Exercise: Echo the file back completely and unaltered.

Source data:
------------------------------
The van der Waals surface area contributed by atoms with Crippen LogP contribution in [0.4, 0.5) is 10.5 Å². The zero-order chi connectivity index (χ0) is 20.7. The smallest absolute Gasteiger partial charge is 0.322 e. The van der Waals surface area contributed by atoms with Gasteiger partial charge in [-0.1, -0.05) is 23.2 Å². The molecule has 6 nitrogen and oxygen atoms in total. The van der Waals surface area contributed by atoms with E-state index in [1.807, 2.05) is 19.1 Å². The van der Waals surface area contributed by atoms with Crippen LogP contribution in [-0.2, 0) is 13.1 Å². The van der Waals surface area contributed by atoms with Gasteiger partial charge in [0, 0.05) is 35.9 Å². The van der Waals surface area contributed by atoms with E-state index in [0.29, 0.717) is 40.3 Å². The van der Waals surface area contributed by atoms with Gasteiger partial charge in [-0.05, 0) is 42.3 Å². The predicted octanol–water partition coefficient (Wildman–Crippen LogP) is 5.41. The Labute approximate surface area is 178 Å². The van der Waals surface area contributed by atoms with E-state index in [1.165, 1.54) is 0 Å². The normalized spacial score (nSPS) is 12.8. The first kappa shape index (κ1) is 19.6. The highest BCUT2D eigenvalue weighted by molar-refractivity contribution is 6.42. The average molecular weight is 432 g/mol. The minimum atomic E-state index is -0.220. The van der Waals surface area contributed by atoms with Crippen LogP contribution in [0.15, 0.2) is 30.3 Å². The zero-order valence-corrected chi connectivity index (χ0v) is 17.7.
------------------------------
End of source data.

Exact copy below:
The van der Waals surface area contributed by atoms with Crippen LogP contribution in [0.4, 0.5) is 10.5 Å². The zero-order chi connectivity index (χ0) is 20.7. The smallest absolute Gasteiger partial charge is 0.322 e. The van der Waals surface area contributed by atoms with Gasteiger partial charge in [-0.1, -0.05) is 23.2 Å². The molecule has 6 nitrogen and oxygen atoms in total. The van der Waals surface area contributed by atoms with E-state index in [1.807, 2.05) is 19.1 Å². The van der Waals surface area contributed by atoms with Crippen LogP contribution in [-0.2, 0) is 13.1 Å². The van der Waals surface area contributed by atoms with Gasteiger partial charge in [0, 0.05) is 35.9 Å². The van der Waals surface area contributed by atoms with E-state index in [0.29, 0.717) is 40.3 Å². The van der Waals surface area contributed by atoms with Gasteiger partial charge in [-0.05, 0) is 42.3 Å². The predicted octanol–water partition coefficient (Wildman–Crippen LogP) is 5.41. The Labute approximate surface area is 178 Å². The van der Waals surface area contributed by atoms with E-state index in [1.165, 1.54) is 0 Å². The normalized spacial score (nSPS) is 12.8. The first kappa shape index (κ1) is 19.6. The highest BCUT2D eigenvalue weighted by molar-refractivity contribution is 6.42. The average molecular weight is 432 g/mol. The minimum atomic E-state index is -0.220. The van der Waals surface area contributed by atoms with Crippen LogP contribution in [0.15, 0.2) is 30.3 Å². The zero-order valence-corrected chi connectivity index (χ0v) is 17.7.